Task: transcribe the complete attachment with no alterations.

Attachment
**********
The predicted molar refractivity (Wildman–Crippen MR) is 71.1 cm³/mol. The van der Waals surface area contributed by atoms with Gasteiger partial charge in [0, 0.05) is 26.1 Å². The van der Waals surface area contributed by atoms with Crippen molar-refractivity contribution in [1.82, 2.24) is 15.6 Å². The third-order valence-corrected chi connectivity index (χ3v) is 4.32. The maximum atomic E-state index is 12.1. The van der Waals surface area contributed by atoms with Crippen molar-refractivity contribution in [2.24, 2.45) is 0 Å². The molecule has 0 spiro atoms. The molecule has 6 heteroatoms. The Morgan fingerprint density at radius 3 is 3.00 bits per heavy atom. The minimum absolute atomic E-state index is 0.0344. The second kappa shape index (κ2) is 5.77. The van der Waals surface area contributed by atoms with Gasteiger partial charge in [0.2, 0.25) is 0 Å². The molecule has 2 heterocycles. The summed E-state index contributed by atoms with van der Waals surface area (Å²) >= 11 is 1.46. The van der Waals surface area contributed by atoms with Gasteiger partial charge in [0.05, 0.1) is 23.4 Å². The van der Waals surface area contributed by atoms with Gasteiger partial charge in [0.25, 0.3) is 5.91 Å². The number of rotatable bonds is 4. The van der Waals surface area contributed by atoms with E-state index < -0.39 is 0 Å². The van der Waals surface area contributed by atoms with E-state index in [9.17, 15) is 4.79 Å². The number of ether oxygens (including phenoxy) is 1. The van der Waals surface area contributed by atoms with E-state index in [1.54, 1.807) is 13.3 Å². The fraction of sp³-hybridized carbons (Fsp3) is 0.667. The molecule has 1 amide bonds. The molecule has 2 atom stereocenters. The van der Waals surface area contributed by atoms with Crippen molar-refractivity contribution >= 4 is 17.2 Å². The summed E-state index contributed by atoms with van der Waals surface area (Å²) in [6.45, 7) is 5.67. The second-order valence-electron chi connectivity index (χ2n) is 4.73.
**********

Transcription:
The predicted molar refractivity (Wildman–Crippen MR) is 71.1 cm³/mol. The van der Waals surface area contributed by atoms with Gasteiger partial charge in [0, 0.05) is 26.1 Å². The van der Waals surface area contributed by atoms with Crippen molar-refractivity contribution in [1.82, 2.24) is 15.6 Å². The third-order valence-corrected chi connectivity index (χ3v) is 4.32. The maximum atomic E-state index is 12.1. The van der Waals surface area contributed by atoms with Crippen molar-refractivity contribution in [2.24, 2.45) is 0 Å². The molecule has 0 spiro atoms. The molecule has 6 heteroatoms. The Morgan fingerprint density at radius 3 is 3.00 bits per heavy atom. The minimum absolute atomic E-state index is 0.0344. The second kappa shape index (κ2) is 5.77. The van der Waals surface area contributed by atoms with Gasteiger partial charge in [0.2, 0.25) is 0 Å². The molecule has 2 heterocycles. The summed E-state index contributed by atoms with van der Waals surface area (Å²) >= 11 is 1.46. The van der Waals surface area contributed by atoms with Gasteiger partial charge in [0.05, 0.1) is 23.4 Å². The van der Waals surface area contributed by atoms with Gasteiger partial charge in [0.25, 0.3) is 5.91 Å². The number of rotatable bonds is 4. The van der Waals surface area contributed by atoms with E-state index < -0.39 is 0 Å². The van der Waals surface area contributed by atoms with E-state index in [9.17, 15) is 4.79 Å². The number of ether oxygens (including phenoxy) is 1. The van der Waals surface area contributed by atoms with E-state index in [1.54, 1.807) is 13.3 Å². The fraction of sp³-hybridized carbons (Fsp3) is 0.667. The molecule has 1 amide bonds. The molecule has 2 atom stereocenters. The van der Waals surface area contributed by atoms with Crippen molar-refractivity contribution >= 4 is 17.2 Å². The summed E-state index contributed by atoms with van der Waals surface area (Å²) in [6.45, 7) is 5.67. The second-order valence-electron chi connectivity index (χ2n) is 4.73.